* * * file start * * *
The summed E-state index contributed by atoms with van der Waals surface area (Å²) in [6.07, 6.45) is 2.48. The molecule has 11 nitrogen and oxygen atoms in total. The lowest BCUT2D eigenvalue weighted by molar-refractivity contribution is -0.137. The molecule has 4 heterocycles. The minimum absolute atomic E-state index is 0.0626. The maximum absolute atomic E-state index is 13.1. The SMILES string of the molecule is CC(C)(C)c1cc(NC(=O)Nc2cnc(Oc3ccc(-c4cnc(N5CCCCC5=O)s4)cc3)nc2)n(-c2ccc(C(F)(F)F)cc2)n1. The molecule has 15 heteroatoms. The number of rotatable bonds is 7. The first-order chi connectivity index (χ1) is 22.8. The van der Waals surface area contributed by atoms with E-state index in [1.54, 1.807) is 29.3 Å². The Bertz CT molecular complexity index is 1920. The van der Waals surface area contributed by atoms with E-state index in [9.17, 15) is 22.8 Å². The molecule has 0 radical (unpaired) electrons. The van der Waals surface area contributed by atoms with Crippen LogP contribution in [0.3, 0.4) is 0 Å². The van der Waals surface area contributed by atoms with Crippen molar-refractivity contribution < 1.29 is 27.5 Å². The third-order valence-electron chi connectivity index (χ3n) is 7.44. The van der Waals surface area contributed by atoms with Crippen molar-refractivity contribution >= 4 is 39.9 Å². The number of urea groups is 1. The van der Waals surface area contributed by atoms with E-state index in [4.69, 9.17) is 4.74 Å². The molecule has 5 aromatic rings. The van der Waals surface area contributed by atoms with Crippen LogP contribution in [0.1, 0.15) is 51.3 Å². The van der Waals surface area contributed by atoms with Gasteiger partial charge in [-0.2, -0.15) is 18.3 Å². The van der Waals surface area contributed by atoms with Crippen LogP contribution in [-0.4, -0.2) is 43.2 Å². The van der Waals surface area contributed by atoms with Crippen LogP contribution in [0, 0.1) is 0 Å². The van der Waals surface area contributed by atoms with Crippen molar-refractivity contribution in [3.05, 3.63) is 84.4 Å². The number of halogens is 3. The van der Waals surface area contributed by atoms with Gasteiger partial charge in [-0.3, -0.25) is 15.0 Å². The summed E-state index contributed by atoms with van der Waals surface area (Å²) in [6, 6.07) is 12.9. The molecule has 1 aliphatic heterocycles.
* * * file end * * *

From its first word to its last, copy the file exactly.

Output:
The summed E-state index contributed by atoms with van der Waals surface area (Å²) in [6.07, 6.45) is 2.48. The molecule has 11 nitrogen and oxygen atoms in total. The lowest BCUT2D eigenvalue weighted by molar-refractivity contribution is -0.137. The molecule has 4 heterocycles. The minimum absolute atomic E-state index is 0.0626. The maximum absolute atomic E-state index is 13.1. The SMILES string of the molecule is CC(C)(C)c1cc(NC(=O)Nc2cnc(Oc3ccc(-c4cnc(N5CCCCC5=O)s4)cc3)nc2)n(-c2ccc(C(F)(F)F)cc2)n1. The molecule has 15 heteroatoms. The number of rotatable bonds is 7. The first-order chi connectivity index (χ1) is 22.8. The van der Waals surface area contributed by atoms with E-state index in [1.54, 1.807) is 29.3 Å². The Bertz CT molecular complexity index is 1920. The van der Waals surface area contributed by atoms with E-state index in [9.17, 15) is 22.8 Å². The molecule has 0 radical (unpaired) electrons. The van der Waals surface area contributed by atoms with Crippen LogP contribution in [0.3, 0.4) is 0 Å². The van der Waals surface area contributed by atoms with Crippen molar-refractivity contribution < 1.29 is 27.5 Å². The third-order valence-electron chi connectivity index (χ3n) is 7.44. The van der Waals surface area contributed by atoms with Crippen molar-refractivity contribution >= 4 is 39.9 Å². The number of urea groups is 1. The van der Waals surface area contributed by atoms with E-state index in [4.69, 9.17) is 4.74 Å². The molecule has 5 aromatic rings. The van der Waals surface area contributed by atoms with Crippen LogP contribution in [0.1, 0.15) is 51.3 Å². The van der Waals surface area contributed by atoms with Gasteiger partial charge in [-0.2, -0.15) is 18.3 Å². The van der Waals surface area contributed by atoms with Crippen LogP contribution in [-0.4, -0.2) is 43.2 Å². The van der Waals surface area contributed by atoms with Crippen LogP contribution in [0, 0.1) is 0 Å². The van der Waals surface area contributed by atoms with Crippen molar-refractivity contribution in [3.05, 3.63) is 84.4 Å². The number of halogens is 3. The van der Waals surface area contributed by atoms with Gasteiger partial charge in [-0.3, -0.25) is 15.0 Å². The summed E-state index contributed by atoms with van der Waals surface area (Å²) in [6, 6.07) is 12.9. The molecule has 1 aliphatic heterocycles.